Updated: Jan 9
By Alexander Powers
Cryptocurrency is easily one of the biggest economic buzzwords circulating the web. From the recent, weeks-long internet debate over NFTs to the growing popularity and value of Bitcoin and Ether (ETH), the conversation around crypto investments is dynamic and ongoing. It should therefore come as no surprise that the digital currency has made its way into the real estate space—rapidly becoming a norm among high-net-worth buyers.
Late last year, for instance, Brown Harris Stevens agents Keith Marks and Sonia Toth of the Keith and Sonia Team oversaw the sale of a four-bedroom unit at Miami's One Thousand Museum, a luxury condominium designed by Zaha Hadid. The $7.2 million sale was handled almost entirely in ETH, making it the City of Miami's largest cryptocurrency sale to date.
"The buyer made a generous offer based solely on the listing video we created, before ever setting foot in the unit,” said the team.
Among the reasons cryptocurrency has become appealing for real estate transactions is efficiency.
Purchasing a property using crypto can be done almost instantly, much like a Venmo transfer. Transactions made on a blockchain can employ a "smart contract" with specific stipulations such as when the digital currency needs to be converted into the U.S. Dollar. For the Keith and Sonia Team, the transaction was overseen by an attorney and a CPA, and it was agreed the conversion would happen immediately upon closing.
Other perceived advantages include anonymity and security.
Blockchain transactions are nameless. They are also generally safe thanks to their complex cryptography systems. Given that nothing in a blockchain transaction can be changed or altered, crypto transactions can potentially thwart fraud and allow for increased transparency. For real estate transactions, particularly luxury ones, this presents a significant advantage as many buyers and sellers prefer their transactions to be as discreet and secure as possible.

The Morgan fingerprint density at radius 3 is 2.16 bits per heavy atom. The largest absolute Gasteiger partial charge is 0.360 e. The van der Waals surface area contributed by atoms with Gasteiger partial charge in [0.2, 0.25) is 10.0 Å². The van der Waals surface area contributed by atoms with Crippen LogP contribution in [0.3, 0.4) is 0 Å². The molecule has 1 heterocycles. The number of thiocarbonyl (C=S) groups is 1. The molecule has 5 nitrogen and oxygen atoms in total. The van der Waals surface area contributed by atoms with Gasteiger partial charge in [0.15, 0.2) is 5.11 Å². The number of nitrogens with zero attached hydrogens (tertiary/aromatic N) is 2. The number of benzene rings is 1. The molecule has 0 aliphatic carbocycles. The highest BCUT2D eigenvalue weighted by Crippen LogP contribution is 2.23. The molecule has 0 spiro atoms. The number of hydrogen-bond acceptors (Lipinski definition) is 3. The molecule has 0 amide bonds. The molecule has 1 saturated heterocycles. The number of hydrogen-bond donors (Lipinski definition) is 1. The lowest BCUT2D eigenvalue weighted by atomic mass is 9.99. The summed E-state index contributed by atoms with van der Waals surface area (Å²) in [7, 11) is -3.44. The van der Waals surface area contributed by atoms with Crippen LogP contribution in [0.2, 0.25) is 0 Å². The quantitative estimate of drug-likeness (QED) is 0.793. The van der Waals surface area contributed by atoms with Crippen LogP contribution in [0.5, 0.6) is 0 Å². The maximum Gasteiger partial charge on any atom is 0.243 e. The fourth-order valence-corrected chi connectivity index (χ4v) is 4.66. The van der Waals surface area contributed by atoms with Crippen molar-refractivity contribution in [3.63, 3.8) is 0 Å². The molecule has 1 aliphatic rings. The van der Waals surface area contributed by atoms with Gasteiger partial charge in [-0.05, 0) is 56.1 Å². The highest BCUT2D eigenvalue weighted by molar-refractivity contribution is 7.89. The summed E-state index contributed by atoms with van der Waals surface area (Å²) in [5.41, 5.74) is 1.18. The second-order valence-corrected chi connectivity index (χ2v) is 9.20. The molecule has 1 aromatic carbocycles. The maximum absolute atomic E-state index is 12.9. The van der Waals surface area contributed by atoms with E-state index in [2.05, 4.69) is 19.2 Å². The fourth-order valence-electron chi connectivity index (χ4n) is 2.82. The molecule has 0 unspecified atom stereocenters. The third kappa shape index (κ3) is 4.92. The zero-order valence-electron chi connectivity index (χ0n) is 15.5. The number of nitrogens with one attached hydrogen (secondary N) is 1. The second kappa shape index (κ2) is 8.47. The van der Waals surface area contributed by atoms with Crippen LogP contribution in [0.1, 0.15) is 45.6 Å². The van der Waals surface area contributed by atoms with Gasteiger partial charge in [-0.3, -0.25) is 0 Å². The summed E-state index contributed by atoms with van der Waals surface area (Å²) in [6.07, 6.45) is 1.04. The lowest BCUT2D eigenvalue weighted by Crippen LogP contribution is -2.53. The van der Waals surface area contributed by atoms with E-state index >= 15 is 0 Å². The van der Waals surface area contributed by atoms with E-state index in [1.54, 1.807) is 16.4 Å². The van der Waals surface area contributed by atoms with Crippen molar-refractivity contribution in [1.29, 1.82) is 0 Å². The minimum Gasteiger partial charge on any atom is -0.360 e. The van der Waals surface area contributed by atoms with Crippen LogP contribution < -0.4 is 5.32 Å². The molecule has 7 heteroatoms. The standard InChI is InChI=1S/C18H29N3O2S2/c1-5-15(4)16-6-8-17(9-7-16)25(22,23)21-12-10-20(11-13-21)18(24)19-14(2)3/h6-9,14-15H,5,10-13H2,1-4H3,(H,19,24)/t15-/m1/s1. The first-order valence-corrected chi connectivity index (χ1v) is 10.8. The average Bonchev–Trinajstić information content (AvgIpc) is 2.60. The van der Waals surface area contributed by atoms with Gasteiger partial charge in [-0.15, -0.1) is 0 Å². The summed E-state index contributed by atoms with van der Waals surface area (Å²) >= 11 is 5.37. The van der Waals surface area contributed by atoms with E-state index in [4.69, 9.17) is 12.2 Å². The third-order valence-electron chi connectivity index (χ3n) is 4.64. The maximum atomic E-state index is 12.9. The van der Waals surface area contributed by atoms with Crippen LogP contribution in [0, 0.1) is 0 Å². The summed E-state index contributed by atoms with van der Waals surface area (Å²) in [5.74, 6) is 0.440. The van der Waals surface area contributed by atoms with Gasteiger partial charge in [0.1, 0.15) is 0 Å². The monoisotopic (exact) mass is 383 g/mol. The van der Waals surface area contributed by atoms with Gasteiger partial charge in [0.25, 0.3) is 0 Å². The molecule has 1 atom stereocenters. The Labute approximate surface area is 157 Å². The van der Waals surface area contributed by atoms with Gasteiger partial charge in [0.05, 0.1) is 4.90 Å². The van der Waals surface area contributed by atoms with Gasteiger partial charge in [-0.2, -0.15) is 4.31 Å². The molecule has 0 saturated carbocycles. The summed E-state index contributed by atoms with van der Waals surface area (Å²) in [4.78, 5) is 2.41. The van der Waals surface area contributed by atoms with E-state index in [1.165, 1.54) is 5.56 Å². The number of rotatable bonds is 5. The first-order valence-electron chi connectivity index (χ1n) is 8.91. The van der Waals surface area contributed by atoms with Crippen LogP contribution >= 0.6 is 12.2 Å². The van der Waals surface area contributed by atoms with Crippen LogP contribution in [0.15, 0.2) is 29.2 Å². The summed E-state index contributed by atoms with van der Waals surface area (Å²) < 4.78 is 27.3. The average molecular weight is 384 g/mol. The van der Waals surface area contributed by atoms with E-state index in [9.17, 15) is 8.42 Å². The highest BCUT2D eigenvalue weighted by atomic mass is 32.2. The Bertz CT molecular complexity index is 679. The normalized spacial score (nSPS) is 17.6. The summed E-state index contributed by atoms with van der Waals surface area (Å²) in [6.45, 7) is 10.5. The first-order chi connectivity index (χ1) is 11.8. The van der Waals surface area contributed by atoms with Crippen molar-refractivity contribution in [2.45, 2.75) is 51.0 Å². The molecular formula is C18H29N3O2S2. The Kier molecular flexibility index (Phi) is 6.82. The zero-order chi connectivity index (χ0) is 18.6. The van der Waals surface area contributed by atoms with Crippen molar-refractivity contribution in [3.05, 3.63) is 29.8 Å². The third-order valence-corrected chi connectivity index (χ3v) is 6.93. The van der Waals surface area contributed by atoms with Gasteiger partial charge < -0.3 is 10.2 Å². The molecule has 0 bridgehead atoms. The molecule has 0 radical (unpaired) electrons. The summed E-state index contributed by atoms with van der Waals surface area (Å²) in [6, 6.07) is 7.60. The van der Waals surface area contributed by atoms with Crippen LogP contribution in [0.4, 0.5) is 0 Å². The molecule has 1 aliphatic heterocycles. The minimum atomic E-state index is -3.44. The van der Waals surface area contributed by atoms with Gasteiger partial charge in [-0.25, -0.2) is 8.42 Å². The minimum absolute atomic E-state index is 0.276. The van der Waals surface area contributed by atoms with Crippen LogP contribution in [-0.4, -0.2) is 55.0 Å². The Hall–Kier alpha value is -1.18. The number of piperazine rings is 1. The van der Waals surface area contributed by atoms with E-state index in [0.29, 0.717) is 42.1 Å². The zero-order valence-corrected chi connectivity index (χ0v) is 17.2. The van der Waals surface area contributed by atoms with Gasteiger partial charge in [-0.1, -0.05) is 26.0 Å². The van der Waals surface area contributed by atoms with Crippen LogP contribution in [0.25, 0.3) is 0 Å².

Beyond mere transactions, however, cryptocurrency is rapidly impacting the real estate market through other avenues, including:
The rise of cryptocurrency-based mortgages and lending systems
Digital investment properties that exist only in the metaverse
Blockchain Initial Coin Offerings (ICOs), essentially the digital equivalent to IPOs, where sellers can list their property on a blockchain for partial ownership via investment
With that being said, the full impact of cryptocurrency on real estate has yet to be assessed. There are risks involved, of course, and these can require additional considerations. Given the volatility of cryptocurrency, for instance, the down payment for the One Thousand Museum purchase was made in USD, so as to avoid currency fluctuations. Also, cryptocurrency can be vulnerable to hackers, as well as scammers posing as exchange platforms.
Furthermore, many cryptocurrency exchanges do not have the built-in background screening capabilities that banks and lenders tend to use to determine an individual's source of income. This can open the door to potential fraud or laundering.
As these concerns have been expressed by many, companies such as Milo Safew and RealT have been established to help buyers and sellers avoid fraud and prioritize transparency in the real estate transaction process.
Regardless of the potential risks, however, cryptocurrency is a rapidly growing sphere of our economy and has made an indelible mark in the real estate industry. While the future of the currency in real estate transactions remains uncertain, the possibilities for instantaneous, direct, and secure transactions yield an appeal that is not likely to die down anytime soon.
For up-to-date crypto news and developments, visit Coindesk.com